consider them very faithful guardians of almost every description, which of the public property committed to are crowded into the pages relating to their charge! Doubtless, however, this city, we never before had the they applied the monies received from good fortune to cast our eyes upon! our author to the honourable uses for Such bizarrerie, in the way of art, is which such sums were intended. Mr quite unprecedented ; and we think Dibdin found unquestionable traces the reverend author may bet and back of stereotype printing at Augsbourg as these monsters against any thing in early as the middle of the sixteenth the pages of his own previous public century, and purchased an original cations, or in those of Messrs Heine block, (supposed to be of pear-tree,) ken and Ottley. A beautiful contrast which measured a foot and a half in to these frightful subjects appears at length, by one foot in breadth. The p. 255, in the group of market-people block he considers to be 300 years old; at Munich. of a portion of this he has given us The lists of MSS. and printed books an impression ; beauties it no doubt here are extensive and valuable. The possesses in his eyes, but to us they account of the original prayer books are imperceptible.
of Albert Durer and Lucas Cranach, At Munich, Mr Dibdin appears to that is, books of devotion, with marhave staid as long as he did at Rouen. gins adorned by the drawings of those Indeed, what Rouen is in old houses eminent masters, will be read with no and churches, Munich seems to be in common interest; but more to our old books and pictures. Such a mé- taste are the four folio volumes, conlange of wood-cuts and copperplates,* taining the seven penitential psalms,
of which one Gaspar Ritter, of the • One of the “ hebdomadlal journals," author's account of the curators of the
16th century, was the binder. Our before alluded to, in criticising an engraving of a Dead Christ, in the lap of the Fa. library, and of two booksellers of the ther, in the public library at Munich, up
names of Stoeger and Von Fischeim, on which there had been a MS. coeval is very amusing. We think the wordate of 1462, thought that Mr Dibdin was thy Baron Von Moll a very droll sort an utter ignoramus in the antiquity of sub- of gentleman, although we do not jects of this kind, and recommended him mean to doubt the authenticity of his (whom he knew, and not believed, to live story about Bonaparte and Marshal at Kensington) to look at a similar subject Lasnes; see p. 308. The letter of painted upon an old oaken pannel, in Ken. Professor Hesse is quite an unique. Mr sington palace, which had belonged to Mar- Dibdin performed a third act of his garet, the wife of James IV. of Scotland. Now, in the first place, the reverend author Bibliographical drama at Munich. He was not talking of puintings of this na.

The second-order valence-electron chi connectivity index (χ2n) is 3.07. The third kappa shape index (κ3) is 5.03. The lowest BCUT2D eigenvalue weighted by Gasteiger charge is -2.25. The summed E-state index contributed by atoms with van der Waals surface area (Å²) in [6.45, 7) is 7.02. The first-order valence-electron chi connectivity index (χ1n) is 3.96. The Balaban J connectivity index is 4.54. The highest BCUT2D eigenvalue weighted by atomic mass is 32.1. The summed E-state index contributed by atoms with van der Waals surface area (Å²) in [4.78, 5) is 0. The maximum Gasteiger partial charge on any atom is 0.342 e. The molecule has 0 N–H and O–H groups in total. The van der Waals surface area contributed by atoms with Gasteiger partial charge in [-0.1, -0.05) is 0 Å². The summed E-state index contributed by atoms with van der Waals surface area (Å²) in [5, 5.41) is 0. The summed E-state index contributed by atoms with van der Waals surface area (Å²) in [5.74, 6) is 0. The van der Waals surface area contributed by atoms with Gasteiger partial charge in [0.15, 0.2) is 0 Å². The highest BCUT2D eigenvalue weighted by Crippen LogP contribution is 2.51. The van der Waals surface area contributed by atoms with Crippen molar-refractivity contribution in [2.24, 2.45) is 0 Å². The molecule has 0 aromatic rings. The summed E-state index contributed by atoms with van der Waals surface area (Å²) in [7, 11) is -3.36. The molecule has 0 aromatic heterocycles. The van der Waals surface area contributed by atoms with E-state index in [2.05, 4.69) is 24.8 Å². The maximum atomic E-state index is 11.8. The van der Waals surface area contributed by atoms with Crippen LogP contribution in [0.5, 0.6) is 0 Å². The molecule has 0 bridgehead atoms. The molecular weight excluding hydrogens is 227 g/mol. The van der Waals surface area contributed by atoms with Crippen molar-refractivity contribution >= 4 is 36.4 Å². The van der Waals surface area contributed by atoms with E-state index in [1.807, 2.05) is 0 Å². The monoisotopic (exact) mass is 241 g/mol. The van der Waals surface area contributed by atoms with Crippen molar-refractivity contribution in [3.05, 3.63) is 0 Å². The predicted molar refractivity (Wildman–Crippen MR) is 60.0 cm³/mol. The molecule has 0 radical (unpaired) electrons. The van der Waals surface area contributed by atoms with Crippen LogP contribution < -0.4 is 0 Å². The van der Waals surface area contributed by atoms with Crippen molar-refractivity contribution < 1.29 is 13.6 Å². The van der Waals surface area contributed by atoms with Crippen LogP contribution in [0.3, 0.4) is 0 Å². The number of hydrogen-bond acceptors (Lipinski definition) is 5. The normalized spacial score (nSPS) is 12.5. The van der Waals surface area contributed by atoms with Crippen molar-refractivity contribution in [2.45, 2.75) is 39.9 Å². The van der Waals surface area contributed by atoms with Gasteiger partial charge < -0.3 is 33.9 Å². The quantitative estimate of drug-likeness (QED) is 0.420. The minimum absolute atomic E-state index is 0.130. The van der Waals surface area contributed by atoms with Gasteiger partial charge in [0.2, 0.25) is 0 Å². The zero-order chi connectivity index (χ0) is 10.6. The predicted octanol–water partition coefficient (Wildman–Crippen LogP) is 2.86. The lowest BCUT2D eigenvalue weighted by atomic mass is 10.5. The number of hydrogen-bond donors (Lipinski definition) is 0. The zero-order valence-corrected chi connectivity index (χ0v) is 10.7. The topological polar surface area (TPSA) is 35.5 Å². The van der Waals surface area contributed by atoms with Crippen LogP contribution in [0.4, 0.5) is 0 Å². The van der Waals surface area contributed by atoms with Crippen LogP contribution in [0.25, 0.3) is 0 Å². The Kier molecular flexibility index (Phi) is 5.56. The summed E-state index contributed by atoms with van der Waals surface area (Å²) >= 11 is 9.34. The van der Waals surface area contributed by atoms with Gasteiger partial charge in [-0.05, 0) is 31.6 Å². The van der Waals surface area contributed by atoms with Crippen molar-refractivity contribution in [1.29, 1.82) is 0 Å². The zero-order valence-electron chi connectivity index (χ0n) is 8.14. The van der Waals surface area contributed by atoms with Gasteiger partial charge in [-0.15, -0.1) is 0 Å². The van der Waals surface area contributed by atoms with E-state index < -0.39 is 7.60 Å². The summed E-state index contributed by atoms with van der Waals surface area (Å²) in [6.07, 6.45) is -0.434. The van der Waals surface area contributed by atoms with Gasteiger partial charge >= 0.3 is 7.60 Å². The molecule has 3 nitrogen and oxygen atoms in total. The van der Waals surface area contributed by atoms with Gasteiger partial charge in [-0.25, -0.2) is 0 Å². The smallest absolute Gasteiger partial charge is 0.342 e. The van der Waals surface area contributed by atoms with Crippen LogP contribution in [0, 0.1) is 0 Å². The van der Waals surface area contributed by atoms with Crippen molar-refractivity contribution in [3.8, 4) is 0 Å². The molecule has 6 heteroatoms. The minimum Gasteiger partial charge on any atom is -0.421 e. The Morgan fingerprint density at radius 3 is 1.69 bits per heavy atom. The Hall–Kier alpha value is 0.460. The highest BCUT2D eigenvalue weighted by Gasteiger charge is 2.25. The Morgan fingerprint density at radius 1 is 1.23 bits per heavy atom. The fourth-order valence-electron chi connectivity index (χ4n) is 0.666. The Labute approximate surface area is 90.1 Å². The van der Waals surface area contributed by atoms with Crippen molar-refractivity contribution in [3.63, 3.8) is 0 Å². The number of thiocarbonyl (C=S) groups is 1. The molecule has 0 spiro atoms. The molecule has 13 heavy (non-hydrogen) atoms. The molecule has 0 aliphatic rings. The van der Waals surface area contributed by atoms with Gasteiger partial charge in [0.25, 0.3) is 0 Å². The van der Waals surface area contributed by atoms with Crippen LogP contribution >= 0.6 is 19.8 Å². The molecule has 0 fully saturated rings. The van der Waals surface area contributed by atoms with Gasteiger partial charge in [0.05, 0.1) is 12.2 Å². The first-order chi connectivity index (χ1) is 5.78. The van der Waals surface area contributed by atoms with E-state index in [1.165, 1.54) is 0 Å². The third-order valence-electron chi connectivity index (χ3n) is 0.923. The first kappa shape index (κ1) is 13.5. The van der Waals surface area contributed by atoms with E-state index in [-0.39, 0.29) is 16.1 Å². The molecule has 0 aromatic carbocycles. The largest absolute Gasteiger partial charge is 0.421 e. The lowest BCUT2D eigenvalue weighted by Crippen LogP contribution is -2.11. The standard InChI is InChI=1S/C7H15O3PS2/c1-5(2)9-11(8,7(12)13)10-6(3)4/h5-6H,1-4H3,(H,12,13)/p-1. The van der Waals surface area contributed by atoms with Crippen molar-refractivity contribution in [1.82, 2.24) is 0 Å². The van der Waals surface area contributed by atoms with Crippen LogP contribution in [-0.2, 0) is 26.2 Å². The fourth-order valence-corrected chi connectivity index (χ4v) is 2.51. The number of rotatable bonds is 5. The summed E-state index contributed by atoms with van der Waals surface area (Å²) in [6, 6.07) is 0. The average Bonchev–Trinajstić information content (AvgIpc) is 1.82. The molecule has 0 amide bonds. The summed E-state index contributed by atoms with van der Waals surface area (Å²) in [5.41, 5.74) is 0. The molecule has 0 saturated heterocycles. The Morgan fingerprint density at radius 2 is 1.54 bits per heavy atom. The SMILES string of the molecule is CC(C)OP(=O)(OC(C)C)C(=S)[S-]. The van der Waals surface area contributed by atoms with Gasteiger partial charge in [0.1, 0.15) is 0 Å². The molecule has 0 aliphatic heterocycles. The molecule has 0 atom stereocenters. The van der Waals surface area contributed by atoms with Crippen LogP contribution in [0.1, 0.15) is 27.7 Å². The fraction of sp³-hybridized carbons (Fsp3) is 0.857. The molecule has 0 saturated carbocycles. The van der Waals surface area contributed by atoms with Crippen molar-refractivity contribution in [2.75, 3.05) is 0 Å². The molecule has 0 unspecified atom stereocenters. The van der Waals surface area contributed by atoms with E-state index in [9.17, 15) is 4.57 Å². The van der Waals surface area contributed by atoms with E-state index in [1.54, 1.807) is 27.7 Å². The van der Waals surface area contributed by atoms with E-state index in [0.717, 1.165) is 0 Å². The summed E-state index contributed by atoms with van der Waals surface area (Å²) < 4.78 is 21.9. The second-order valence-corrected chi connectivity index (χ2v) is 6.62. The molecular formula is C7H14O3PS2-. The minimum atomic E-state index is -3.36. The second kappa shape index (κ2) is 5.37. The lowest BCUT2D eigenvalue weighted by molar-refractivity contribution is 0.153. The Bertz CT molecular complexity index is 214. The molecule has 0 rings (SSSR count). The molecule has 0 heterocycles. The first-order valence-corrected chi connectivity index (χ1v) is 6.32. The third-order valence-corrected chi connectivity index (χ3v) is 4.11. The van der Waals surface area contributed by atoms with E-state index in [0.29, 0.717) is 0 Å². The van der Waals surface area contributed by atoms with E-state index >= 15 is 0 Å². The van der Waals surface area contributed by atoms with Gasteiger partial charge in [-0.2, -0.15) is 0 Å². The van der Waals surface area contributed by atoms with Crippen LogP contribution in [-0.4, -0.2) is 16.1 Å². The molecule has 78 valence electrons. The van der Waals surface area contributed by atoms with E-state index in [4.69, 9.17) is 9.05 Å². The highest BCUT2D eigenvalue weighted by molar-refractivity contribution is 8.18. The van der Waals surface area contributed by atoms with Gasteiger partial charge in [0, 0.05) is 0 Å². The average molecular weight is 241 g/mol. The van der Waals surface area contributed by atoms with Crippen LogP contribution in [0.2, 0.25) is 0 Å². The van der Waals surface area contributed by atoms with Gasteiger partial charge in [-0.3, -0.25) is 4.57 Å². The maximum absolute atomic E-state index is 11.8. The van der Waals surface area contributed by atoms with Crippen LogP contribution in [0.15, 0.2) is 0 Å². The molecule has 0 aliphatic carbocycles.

secured the Greek Hours, printed by ture, but he noticed the above, as an early Aldus in 1497, in very small 32mo, engraving, probably the first of its kind, and the folio Mentetin German Bible, upon copper, which had escaped the re- each for the " noble cabinet in St searches of Zani, Strutt, and the eminently James's Place." learned Ottley. In the second place, the Our author at length quits
Munich, reviewer, or critic, or journalist, (or what and makes a digression, for Freysing, ever name delight himn best,) might have Landshut, and Salzburg, in his route been satisfied, on the ground of antiquity,
to the capital of Austria. The forwith the illumination at Stuttgart, from a
mer of these places contains a crypt, psalter of the 12th century, unless lie fancied oil painting upon pannel to be ante
so tempting on the score of its antirior to body-colour painting upon vellum. quity and ugliness, that we are faWe make no doubt, that the subject in voured with two very singular and question may be seen, of the earliest pe- very beautifully executed copperriods, both in oil and in water colours, in plutes of the pillars of this crypt. In half the monastic libraries of Germany. his way to Freysing, Mr Dibdin thus There is nothing more disgusting to us indulges a feeling, in which we go than this “ bow-wow” sort of criticism; along with him toto corde. this swaggering tone, under the affectation of superior knowledge, and a more widely
“ The morning was grey and chill, extended research. This
when we left the Schreartzen Adlen ; but as Πείθού λεγούση χρηστά